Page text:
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Devil Rays Are Shockingly Fast and Deep Divers

The Chilean devil ray is one heck of a swimmer—the fish make surprisingly fast and deep dives into the Atlantic Ocean, a new study says.

When scientists first put satellite tags on, they expected the devil rays to stay close to warm surface waters, where they’re frequently seen. But their research, published July 1 in Nature Communications, shows that the rays frequently descend more than 5,900 feet (1,800 meters) into a part of the ocean that few other species are able to reach.

A photo of a Chilean Devil Ray.
Chilean devil rays (one bearing a remora fish) swim in the Azores in 2008. Photograph by Wolfgang Pölzer, Alamy

The animals also race down as fast as 12 to 13 miles (19 to 20 kilometers) an hour. In comparison, sperm whales and beaked whales typically dive at about 2 to 4 miles (3 to 6 kilometers) an hour; Atlantic bluefin tuna and yellowfin tuna dive at about 9 to 11 miles (14 to 18 kilometers) an hour.

Not only are the fish faster and deeper divers than most other fish, they also travel farther than thought. The study revealed that Chilean devil rays migrate more than about 2,400 miles (3,800 kilometers) over the course of about six months—that’s well beyond the distances traveled by other species of devil rays previously studied in the Pacific Ocean or Mediterranean Sea. (See National Geographic’s pictures of rays.)

The depths and speeds of the dives are “shocking,” says lead author Simon Thorrold—so much so that at first, co-author Camrin Braun, a PhD student who deciphered the data sets, thought he’d made a mistake. But as recalculations produced the same results, they team knew they’d discovered something rare.

“There’s no way I thought they were going that fast,” said Thorrold, senior scientist in the biology department at the Woods Hole Oceanographic Institution.

Keeping Warm

Whale sharks, northern elephant seals, and Cuvier’s beaked whales are among the only species known to dive as deep as devil rays—most large predators can’t handle the frigid temperatures, low oxygen, and high pressure found below depths of 3,200 feet (1,000 meters). (See pictures of deep-sea creatures.)

Those that can are specially equipped to keep their bodies warm as they dive into waters where temperatures are lower than 39 degrees Fahrenheit (4 degrees Celsius).

Scientists have known since the mid-1990s that Chilean devil rays have the ability to stay warm.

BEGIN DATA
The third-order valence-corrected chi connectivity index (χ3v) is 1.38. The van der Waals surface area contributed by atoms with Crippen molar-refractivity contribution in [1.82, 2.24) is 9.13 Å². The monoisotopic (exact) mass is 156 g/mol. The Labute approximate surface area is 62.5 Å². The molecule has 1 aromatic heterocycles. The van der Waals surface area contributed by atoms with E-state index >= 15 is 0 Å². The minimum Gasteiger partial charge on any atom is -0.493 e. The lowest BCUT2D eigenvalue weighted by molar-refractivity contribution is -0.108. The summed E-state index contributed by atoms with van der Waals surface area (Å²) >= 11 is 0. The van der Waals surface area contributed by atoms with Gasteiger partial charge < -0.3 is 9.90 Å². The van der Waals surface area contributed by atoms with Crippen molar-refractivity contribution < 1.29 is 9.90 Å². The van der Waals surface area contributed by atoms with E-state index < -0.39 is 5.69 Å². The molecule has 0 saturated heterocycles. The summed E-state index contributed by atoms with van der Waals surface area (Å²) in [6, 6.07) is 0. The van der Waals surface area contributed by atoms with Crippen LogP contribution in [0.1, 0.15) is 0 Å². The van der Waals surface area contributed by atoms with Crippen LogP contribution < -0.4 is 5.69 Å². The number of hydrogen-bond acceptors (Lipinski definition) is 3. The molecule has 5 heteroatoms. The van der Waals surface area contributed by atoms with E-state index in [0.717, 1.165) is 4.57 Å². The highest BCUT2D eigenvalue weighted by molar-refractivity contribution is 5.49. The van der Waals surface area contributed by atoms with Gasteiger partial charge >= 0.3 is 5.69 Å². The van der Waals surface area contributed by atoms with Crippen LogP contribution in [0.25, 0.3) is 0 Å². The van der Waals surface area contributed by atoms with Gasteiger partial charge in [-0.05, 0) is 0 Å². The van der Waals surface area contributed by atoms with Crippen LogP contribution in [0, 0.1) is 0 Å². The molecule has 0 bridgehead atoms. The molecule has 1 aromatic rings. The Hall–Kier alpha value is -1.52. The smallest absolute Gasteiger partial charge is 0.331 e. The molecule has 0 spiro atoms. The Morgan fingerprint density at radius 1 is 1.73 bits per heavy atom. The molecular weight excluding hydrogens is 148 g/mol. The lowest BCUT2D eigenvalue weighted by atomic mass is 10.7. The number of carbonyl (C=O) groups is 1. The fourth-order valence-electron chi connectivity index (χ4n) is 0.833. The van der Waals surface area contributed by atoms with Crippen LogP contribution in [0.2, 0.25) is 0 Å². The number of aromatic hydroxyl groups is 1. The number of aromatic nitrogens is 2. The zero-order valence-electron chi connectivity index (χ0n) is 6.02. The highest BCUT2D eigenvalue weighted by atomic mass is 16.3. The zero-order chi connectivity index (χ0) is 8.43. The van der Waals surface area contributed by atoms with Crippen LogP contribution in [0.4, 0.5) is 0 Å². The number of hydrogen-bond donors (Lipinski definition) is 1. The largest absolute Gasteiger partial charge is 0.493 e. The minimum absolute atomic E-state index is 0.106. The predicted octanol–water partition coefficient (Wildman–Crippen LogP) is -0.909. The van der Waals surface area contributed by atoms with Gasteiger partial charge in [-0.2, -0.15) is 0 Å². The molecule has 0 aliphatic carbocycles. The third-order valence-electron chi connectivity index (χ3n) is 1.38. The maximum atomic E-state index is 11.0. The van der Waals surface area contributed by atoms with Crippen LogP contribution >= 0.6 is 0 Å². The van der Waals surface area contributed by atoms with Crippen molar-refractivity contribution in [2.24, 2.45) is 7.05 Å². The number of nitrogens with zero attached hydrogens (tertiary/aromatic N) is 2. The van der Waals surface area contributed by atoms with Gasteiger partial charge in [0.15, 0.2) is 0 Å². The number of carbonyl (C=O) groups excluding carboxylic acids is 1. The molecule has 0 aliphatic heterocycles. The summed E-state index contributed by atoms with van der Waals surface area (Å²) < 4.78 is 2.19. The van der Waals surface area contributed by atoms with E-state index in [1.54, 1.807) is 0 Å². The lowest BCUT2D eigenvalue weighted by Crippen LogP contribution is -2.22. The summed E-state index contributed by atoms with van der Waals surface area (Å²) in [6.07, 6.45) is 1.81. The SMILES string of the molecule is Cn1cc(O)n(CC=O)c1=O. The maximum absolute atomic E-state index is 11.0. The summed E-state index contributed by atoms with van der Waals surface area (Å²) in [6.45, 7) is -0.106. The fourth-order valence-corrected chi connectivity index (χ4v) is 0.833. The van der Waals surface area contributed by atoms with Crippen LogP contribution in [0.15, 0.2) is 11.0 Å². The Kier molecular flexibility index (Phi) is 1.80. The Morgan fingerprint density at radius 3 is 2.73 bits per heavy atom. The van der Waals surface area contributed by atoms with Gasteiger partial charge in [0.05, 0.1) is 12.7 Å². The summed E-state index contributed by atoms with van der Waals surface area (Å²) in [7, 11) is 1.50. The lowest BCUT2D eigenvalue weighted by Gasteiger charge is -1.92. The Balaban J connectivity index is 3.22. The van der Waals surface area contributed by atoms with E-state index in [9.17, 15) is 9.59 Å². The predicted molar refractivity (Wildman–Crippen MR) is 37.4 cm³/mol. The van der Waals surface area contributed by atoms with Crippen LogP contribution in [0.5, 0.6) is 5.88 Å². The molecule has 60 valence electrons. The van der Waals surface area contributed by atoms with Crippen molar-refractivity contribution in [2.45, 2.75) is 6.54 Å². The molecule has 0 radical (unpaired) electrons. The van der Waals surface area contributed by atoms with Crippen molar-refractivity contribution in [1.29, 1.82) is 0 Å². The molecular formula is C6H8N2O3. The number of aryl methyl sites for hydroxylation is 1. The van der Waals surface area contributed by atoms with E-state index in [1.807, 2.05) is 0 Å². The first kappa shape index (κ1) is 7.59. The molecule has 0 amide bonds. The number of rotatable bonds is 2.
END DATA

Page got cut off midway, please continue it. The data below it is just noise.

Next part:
No one understood why, though, since devil rays were thought to live in warm, shallow waters. For the new study, between 2011 and 2012, scientists tagged 15 devil rays off the Azores (map), a Portuguese island chain in the North Atlantic where the animals regularly congregate. The tags were programmed to automatically drop off the animals after six months, at which point they float to the surface and send data to a satellite.

The discovery of the rays’ deep dives offers an explanation—and that, in turn, explains why they’re swimming so fast. (Also see “Mystery Solved: How Do Dolphins Swim So Fast?“)

“They use [their] muscles to generate as much heat as possible on the way down,” said Thorrold. Body heat is crucial for brain and eye function.

This discovery is “brilliant,” Les Kaufman, a marine biologist at Boston University who was not affiliated with the study, said in an email.

He said the study is another “striking example” of the apparent link between speed and generating heat.

The fish also warm themselves by soaking up sunlight near the surface. Most of the rays prepare for and recover from dives by spending at least an hour near the surface before and after daytime dives, which are most common. Rays that dive at night don’t spend time near the surface before or afterward.

“Although devil rays are certainly not the only large [open-water] species that conducts  descents to great depths, their unique place among sharks and rays, and the fact that so little was known about them, makes this study a wonderful contribution to ocean science,” noted Molly Lutcavage, an oceanographer at the University of Massachusetts in Amherst, said in an email.

Anatomy of a Dive

During the dives, which typically last 60 to 90 minutes, the rays rapidly descend, then start to slow down and swim horizontally as they reach the desired depth.

This likely means they’re foraging, hunting for fish and squid—though scientists haven’t actually observed them feeding.

“It’s hard to imagine what other behavior they’re doing down there,” said Thorrold.

Added study co-author Pedro Afonso, a marine biologist at the Institute of Marine Research in the Azores, “We don’t know why they depend on these deepwater layers in their everyday life.”

“But maybe these are layers that we need to protect in order to protect the species.” (Also see “New Study: 1 in 4 Sharks and Rays Threatened With Extinction.”)

Curiously, the scientists recorded three devil ray dives that lasted about 11 hours. “If the rays are down for that long, they’re going to get cold, so they’re going to lose rapid functioning of the brain, and vision will suffer,” Thorrold said.

Basking sharks are the only other large ocean predator known to stay in such cold waters for extended periods. Thorrold and team aren’t sure what the rays are doing during those long-lasting dives, but it’s likely something other than foraging.

To learn more about these superb divers, the team will have to use different types of tags, including acoustic tags that can be left on for several years. Future studies will also give greater insight into the importance of the deep ocean and its inhabitants.

“The discovery that they dive and forage so deep and so regularly,” said Boston University’s Kaufman, “reinforces a slowly growing sense that open ocean creatures utilize a great deal more of the ocean’s volume than we had realized.”

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